Roger Rabbit: 9.25 x 8.75 inches. This cel was used 51 minutes into the film. Scene where Eddie yells at Roger because he was singing and making everyone laugh.At the old speakeasy Dolores (Eddies girlfriend, played by Joanna Cassidy) worked when he should have been quite and hiding out. His line for this cell was.
A laugh can be a powerful thing. A separate cel painting was made for each fraction of movement of an animated character in this film. Effects like sparkles and shadows were also created, each on a separate cel. Each character cel, along with the appropriate effects, was photographed over a frame of the live-action film.
The result was a stunningly lifelike image. When all the single images were combined and projected on the screen in rapid succession, the manic world of Roger Rabbit and the other Toons became seamlessly integrated with the "real" worldor, at least. With the world of Hollywood in the 1940s, as recreated by movie magic. Won four Academy Awards for its technical wizardry and reigned as the undisputed box-office champion for 1988. It is considered a milestone in the history of animation.
In Robert Zemeckis's trailblazing combination of animation and live-action, Hollywood's 1940s cartoon stars are a subjugated minority, living in the ghettolike "Toontown" where their movements are sharply monitored by the human power establishment. The Toons are permitted to perform in a Cotton Club-style nightspot but are forbidden to patronize the joint. One of Toontown's leading citizens, whacked-out Roger Rabbit, is framed for the murder of human nightclub owner Marvin Acme (Stubby Kaye).
Private detective Eddie Valiant (Bob Hoskins), whose prejudice against Toons stems from the time that his brother was killed by a falling cartoon piano, reluctantly agrees to clear Roger of the accusation. Most of the sociopolitical undertones of the original novel were weeded out out of the 1988 film version, with emphasis shifted to its basic "evil land developer" plot-line --and, more enjoyably, to a stream of eye-popping special effects. With the combined facilities of animator Richard Williams, Disney, Warner Bros. Steven Spielberg's Amblin Entertainment, and George Lucas's Industrial Light and Magic, the film allows us to believe (at least for 90 minutes) that "toons" exist, and that they are capable of interacting with 3-dimensional human beings. Virtually every major cartoon character of the late 1940s shows up, with the exceptions of Felix the Cat and Popeye the Sailor, whose licensees couldn't come to terms with the producers.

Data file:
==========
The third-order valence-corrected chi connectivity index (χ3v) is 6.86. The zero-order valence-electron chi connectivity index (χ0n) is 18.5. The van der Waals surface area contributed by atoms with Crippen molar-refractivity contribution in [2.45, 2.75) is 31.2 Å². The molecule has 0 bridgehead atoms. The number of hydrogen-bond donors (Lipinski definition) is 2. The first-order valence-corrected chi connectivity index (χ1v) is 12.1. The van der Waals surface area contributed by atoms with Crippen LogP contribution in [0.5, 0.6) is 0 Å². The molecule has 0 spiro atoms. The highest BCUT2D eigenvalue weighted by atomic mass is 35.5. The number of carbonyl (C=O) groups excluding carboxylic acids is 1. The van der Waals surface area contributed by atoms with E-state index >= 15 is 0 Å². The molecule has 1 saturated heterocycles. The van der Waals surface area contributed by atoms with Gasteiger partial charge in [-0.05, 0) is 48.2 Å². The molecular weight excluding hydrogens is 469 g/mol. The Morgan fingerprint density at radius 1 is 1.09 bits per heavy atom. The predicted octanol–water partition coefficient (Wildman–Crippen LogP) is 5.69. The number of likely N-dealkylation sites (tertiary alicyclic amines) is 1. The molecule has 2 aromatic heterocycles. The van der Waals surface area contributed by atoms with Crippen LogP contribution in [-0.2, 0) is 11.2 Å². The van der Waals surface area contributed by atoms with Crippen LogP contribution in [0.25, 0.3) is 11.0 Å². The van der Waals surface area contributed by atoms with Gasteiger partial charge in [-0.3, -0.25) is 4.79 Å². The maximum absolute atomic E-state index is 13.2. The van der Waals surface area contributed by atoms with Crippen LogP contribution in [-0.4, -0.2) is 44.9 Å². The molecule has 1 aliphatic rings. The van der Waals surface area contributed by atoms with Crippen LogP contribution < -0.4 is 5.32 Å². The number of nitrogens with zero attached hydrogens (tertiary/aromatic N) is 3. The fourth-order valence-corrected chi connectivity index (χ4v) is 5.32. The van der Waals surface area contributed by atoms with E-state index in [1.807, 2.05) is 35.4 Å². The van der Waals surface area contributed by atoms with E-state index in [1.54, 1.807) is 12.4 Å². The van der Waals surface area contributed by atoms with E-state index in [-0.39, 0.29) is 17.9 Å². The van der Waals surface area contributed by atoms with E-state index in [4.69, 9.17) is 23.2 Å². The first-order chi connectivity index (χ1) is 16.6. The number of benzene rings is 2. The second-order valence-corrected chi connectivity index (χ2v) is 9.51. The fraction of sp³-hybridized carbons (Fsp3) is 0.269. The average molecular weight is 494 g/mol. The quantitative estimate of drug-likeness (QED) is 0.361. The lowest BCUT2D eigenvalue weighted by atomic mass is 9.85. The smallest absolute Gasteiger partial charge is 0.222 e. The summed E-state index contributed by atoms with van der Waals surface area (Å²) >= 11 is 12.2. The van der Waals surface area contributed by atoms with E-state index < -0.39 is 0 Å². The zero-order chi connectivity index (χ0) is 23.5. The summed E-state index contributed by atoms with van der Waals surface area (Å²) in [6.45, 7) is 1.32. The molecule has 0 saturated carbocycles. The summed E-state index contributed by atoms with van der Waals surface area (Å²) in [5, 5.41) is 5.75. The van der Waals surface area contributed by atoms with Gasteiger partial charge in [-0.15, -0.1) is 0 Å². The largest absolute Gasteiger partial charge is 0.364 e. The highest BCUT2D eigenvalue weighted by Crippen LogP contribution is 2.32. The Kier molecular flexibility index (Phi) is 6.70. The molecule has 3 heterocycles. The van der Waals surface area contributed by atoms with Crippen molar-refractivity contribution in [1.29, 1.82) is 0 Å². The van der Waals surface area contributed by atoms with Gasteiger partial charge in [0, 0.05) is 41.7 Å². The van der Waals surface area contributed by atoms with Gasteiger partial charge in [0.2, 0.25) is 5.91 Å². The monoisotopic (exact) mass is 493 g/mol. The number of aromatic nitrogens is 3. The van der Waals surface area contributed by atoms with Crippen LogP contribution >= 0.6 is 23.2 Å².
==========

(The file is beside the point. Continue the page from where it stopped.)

Of the film's newly minted Toons, the most memorable is Roger Rabbit's curvaceous bride Jessica (voiced, uncredited, by Kathleen Turner). The human element is well-represented by Hoskins, Christopher Lloyd, and Joanna Cassidy; also watch for action-film producer Joel Silver as Roger Rabbit's Tex Avery-style director. No Post Office Box address PLEASE. Thank you for looking and the opportunity for your business! The item "Who Framed Roger Rabbit Production Cel Roger & Eddie Valiant (Bob Hoskins)" is in sale since Saturday, December 28, 2019.
This item is in the category "Collectibles\Animation Art & Characters\Animation Art\Production Art". The seller is "timeless2020" and is located in Houston, Texas. This item can be shipped to United States.